Senate Appropriations Subcommittee FY16 THUD Bill Drastically Cuts HOME Program

On Tuesday, June 23, the Senate Appropriations Subcommittee on Transportation, Housing and Urban Development (THUD) proposed to fund the HOME Investment Partnerships program (HOME) for FY16 at just $66 million, only 7 percent of the FY15 amount ($900 million).  Such a drastic cut will result in long-term consequences.  While NRHC is aware that the country is facing budget constraints, we implore members of Congress to work together to develop a budget that will restore the HOME program. Authorized in 1990, the HOME program is a locally-driven block grant program that is vitally important to improving the quality of life of rural Americans.  Since 1992, the HOME program has created more than one million affordable homes.  State and local governments have used HOME funds to produce 495,609 home buyer homes, 466,861 rental homes, and 231,928 rehabilitated owner-occupied homes. Additionally, 298,391 families have received tenant-based rental assistance through the HOME program. The HOME program provides grants to state and local governments, which use the funds to directly benefit the low and very-low income families in rural communities across the nation.  HOME funds are used to provide tenant-based rental assistance; housing rehabilitation; assistance to home buyers; and new construction of housing.  For example, the Florida Housing Finance Corporation (FHFC) makes funding available to nonprofit developers, for-profit developers and Community Housing Development Organizations to provide zero interest (3 percent for for-profit developers) through the HOME Homeownership Program.   The Federation of Appalachian Housing Enterprises (FAHE) worked with the city government in Beattyville, Kentucky to construct two affordable rental duplexes utilizing HOME funds.  The duplexes were occupied one month after completion, and rented for $358 per month to families with incomes below 80 percent of AMI.  For more HOME program success stories, please visit our fact page. Continuation of the HOME program is especially crucial now, given the current state of America’s housing.  In the United States, 15.6 percent of all households, were severely housing cost-burdened.  A little more than 13 percent of all rural households are extremely cost burdened, meaning that they spend 50 percent or more of their monthly income on housing costs.  Almost 40 percent of cost burdened rural households are renters. Nearly one-third of rural renters have incomes below the poverty level, and nearly 6 percent of homes in rural communities are considered moderately or severely substandard. If funding for the HOME program is reduced to $66 million in FY 16, compared to the President’s...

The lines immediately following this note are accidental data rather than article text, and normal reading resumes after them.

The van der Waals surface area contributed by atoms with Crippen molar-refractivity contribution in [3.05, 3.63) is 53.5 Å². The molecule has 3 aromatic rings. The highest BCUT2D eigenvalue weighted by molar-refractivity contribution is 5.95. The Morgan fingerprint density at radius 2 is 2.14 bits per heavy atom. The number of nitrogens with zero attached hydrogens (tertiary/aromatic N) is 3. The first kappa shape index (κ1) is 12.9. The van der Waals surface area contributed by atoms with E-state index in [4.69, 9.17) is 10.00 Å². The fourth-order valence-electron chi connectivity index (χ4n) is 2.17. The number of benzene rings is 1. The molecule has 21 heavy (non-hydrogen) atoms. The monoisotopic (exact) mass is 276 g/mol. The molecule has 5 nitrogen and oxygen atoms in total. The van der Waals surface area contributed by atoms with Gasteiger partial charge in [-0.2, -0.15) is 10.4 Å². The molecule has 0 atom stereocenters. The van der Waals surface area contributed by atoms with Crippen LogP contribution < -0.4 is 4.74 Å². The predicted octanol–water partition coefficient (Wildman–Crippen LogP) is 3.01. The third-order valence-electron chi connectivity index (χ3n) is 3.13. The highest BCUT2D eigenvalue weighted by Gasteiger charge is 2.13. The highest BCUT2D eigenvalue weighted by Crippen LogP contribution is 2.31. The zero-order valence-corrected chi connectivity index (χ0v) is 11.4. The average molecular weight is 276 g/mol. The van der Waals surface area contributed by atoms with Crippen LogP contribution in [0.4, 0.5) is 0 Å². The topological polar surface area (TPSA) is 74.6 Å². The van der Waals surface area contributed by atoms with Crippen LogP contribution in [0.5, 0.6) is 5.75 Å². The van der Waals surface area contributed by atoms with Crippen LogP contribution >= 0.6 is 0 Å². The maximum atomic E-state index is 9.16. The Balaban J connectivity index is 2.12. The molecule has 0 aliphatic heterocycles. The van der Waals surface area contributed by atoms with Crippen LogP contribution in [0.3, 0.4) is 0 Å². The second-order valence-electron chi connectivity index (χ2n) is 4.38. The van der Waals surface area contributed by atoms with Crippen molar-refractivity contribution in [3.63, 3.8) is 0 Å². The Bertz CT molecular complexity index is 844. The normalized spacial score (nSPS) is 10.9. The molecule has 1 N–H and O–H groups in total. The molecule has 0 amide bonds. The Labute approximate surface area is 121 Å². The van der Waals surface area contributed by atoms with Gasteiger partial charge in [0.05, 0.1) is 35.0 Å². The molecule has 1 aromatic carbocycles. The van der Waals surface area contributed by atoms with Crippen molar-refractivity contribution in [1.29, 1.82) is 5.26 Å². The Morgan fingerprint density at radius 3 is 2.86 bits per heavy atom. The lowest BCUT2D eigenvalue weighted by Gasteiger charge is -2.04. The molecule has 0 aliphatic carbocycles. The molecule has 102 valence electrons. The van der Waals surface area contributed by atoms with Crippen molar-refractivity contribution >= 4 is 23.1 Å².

read more